The Fermilab A0 Photoinjector is a 16 MeV high intensity, high brightness electron linac developed for advanced accelerator R&D. One of the key parameters for the electron beam is the transverse beam emittance. Here we report on a newly developed MATLAB based GUI program used for transverse emittance measurements using the multi-slit technique. This program combines the image acquisition and post-processing tools for determining the transverse phase space parameters with uncertainties. An integral part of accelerator research is a measurement of the beam phase space. Measurements of the transverse phase space can be accomplished by a variety of methods including multiple screens separated by drift spaces, or by sampling phase space via pepper pots or slits. In any case, the measurement of the phase space parameters, in particular the emittance, can be drastically simplified and sped up by automating the measurement in an intuitive fashion utilizing a graphical interface. At the A0 Photoinjector (A0PI), the control system is DOOCS, which originated at DESY. In addition, there is a library for interfacing to MATLAB, a graphically capable numerical analysis package sold by The Mathworks. It is this graphical package which was chosen as the basis for a graphical phase space measurement system due to its combination of analysis and display capabilities.

Thurman-Keup, R.; Johnson, A.S.; Lumpkin, A.H.; Ruan, J.; /Fermilab

2011-03-01T23:59:59.000Z

346

Space Charge Correction on Emittance Measurement of Low Energy Electron Beams  

SciTech Connect (OSTI)

The goal of any particle accelerator is to optimize the transport of a charged particle beam along a set path by confining the beam to a small region close to the design trajectory and directing it accurately along the beamline. To do so in the simplest fashion, accelerators use a system of magnets that exert approximately linear electromagnetic forces on the charged beam. These electromagnets bend the beam along the desired path, in the case of bending magnets, and constrain the beam to the desired area through alternating focusing and defocusing effects, in the case of quadrupole magnets. We can model the transport of such a beam through transfer matrices representing the actions of the various beamline elements. However, space charge effects, produced from self electric fields within the beam, defocus the beam and must be accounted for in the calculation of beam emittance. We present below the preliminary results of a MATLAB code built to model the transport of a charged particle beam through an accelerator and measure the emittance under the influence of space charge effects. We demonstrate the method of correctly calculating the emittance of a beam under space charge effects using a least square fit to determine the initial properties of the beam given the beam size measured at a specific point after transport.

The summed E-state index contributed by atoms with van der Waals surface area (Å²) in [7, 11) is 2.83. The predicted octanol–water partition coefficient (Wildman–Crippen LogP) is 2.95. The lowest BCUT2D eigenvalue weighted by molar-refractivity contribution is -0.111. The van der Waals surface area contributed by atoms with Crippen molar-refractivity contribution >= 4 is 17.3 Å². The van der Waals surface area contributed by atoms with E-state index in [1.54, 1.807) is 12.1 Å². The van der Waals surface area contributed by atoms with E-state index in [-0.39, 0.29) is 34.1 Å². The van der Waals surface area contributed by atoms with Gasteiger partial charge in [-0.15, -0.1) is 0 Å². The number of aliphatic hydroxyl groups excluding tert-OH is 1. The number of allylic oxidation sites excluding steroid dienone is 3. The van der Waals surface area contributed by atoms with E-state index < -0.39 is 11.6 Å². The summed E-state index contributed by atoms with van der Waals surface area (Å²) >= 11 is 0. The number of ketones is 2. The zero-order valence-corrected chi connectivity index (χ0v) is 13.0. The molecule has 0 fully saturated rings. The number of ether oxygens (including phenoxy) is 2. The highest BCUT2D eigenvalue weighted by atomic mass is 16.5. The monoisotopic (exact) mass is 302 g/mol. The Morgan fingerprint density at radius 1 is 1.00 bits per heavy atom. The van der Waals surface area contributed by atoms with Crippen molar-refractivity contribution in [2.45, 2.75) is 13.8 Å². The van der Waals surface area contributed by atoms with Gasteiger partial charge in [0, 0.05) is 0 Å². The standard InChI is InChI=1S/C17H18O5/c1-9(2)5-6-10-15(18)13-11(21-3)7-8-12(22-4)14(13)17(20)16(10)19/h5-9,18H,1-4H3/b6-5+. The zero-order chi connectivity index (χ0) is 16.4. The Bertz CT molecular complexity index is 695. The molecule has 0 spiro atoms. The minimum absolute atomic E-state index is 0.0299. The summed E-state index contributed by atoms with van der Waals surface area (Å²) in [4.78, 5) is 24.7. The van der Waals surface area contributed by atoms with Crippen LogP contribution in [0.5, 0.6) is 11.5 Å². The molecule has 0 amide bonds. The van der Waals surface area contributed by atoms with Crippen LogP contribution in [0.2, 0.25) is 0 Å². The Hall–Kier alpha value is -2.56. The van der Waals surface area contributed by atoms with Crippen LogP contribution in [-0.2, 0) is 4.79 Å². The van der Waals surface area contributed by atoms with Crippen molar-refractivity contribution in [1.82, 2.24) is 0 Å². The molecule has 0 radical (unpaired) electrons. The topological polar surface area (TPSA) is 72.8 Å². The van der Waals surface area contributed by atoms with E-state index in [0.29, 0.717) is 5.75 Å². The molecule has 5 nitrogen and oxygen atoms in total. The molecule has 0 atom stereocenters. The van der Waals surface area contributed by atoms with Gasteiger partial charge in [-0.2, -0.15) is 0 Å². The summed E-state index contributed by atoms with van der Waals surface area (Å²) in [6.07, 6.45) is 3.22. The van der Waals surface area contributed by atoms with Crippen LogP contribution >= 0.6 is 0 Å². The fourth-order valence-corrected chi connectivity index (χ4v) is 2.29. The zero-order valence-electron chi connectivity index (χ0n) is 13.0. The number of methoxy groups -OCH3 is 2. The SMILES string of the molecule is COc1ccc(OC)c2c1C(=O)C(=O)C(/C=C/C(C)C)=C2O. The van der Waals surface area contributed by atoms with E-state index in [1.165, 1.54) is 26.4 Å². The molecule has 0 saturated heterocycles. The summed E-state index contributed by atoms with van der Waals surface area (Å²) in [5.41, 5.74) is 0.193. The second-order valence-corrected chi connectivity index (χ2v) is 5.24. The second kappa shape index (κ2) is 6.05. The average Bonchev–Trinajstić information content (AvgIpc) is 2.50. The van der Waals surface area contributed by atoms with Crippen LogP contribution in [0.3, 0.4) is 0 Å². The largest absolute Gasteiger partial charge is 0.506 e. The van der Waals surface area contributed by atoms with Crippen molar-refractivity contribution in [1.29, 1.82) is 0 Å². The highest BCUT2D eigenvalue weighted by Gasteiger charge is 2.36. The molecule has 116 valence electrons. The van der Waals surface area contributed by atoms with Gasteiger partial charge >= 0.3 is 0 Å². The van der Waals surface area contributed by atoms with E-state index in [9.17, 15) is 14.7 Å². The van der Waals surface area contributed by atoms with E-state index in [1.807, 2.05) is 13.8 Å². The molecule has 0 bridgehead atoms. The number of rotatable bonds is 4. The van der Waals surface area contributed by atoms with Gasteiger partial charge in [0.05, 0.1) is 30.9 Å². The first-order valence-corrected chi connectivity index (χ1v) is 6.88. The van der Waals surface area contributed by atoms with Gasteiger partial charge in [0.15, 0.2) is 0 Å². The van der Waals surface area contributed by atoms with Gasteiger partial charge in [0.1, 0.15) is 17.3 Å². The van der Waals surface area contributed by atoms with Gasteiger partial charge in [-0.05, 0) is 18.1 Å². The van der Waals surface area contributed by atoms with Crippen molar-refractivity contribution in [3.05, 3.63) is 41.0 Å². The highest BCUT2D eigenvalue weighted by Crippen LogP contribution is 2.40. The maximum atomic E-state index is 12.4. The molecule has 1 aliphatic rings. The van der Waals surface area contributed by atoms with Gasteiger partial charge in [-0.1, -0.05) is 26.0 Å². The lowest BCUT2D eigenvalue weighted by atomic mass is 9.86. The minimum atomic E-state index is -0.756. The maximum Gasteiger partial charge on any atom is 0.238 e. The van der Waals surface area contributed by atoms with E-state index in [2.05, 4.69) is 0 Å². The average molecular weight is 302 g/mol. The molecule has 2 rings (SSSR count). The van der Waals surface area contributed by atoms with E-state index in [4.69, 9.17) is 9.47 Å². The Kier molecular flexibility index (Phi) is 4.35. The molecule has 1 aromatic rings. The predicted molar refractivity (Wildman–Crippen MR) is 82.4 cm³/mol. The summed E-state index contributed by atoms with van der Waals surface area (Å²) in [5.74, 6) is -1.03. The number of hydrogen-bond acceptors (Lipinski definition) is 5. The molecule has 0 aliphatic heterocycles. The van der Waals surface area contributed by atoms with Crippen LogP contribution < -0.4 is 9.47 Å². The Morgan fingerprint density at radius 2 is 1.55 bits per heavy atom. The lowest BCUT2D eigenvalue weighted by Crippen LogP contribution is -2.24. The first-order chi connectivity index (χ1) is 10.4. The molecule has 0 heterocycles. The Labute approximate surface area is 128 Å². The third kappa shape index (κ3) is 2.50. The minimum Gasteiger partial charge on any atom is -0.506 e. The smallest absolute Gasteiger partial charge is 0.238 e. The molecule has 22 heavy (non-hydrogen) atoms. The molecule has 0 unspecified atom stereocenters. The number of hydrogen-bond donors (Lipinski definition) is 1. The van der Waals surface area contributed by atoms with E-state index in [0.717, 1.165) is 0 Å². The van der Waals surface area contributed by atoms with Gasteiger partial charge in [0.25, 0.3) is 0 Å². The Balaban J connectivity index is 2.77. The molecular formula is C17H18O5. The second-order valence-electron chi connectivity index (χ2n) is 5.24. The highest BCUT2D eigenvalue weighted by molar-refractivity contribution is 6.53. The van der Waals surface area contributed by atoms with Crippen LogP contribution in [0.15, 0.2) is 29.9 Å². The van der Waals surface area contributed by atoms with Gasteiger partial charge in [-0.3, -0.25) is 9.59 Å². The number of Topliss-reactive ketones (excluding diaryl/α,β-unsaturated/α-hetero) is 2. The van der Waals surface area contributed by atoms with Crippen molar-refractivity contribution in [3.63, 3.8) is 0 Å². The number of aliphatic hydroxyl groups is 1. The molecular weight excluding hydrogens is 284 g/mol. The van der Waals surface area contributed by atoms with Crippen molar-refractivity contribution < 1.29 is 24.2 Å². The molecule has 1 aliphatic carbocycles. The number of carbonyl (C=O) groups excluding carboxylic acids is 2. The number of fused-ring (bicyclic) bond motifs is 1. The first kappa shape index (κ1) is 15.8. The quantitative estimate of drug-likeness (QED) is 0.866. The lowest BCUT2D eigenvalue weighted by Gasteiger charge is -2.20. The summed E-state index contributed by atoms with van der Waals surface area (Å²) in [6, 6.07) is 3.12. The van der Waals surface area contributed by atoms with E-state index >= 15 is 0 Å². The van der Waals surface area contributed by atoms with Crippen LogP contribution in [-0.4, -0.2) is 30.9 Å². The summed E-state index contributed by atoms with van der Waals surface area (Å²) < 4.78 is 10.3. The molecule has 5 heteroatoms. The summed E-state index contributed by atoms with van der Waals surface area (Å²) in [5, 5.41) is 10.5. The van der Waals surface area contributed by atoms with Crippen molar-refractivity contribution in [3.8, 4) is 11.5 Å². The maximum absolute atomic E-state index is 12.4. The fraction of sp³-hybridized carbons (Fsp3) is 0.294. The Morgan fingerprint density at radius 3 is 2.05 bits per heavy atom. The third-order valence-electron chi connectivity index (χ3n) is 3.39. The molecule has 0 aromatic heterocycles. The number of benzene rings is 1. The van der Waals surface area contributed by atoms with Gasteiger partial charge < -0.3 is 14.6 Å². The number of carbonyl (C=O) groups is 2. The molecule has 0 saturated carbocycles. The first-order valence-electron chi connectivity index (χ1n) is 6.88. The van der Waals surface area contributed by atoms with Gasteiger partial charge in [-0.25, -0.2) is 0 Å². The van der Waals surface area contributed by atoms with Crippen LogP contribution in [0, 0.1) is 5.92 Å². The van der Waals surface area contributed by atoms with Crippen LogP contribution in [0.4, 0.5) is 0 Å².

Treado, Colleen J.; /Massachusetts U., Amherst

2012-09-07T23:59:59.000Z

347

Tungsten Nanowire Based Hyperbolic Metamaterial Emitters for Near-field Thermophotovoltaic Applications  

E-Print Network [OSTI]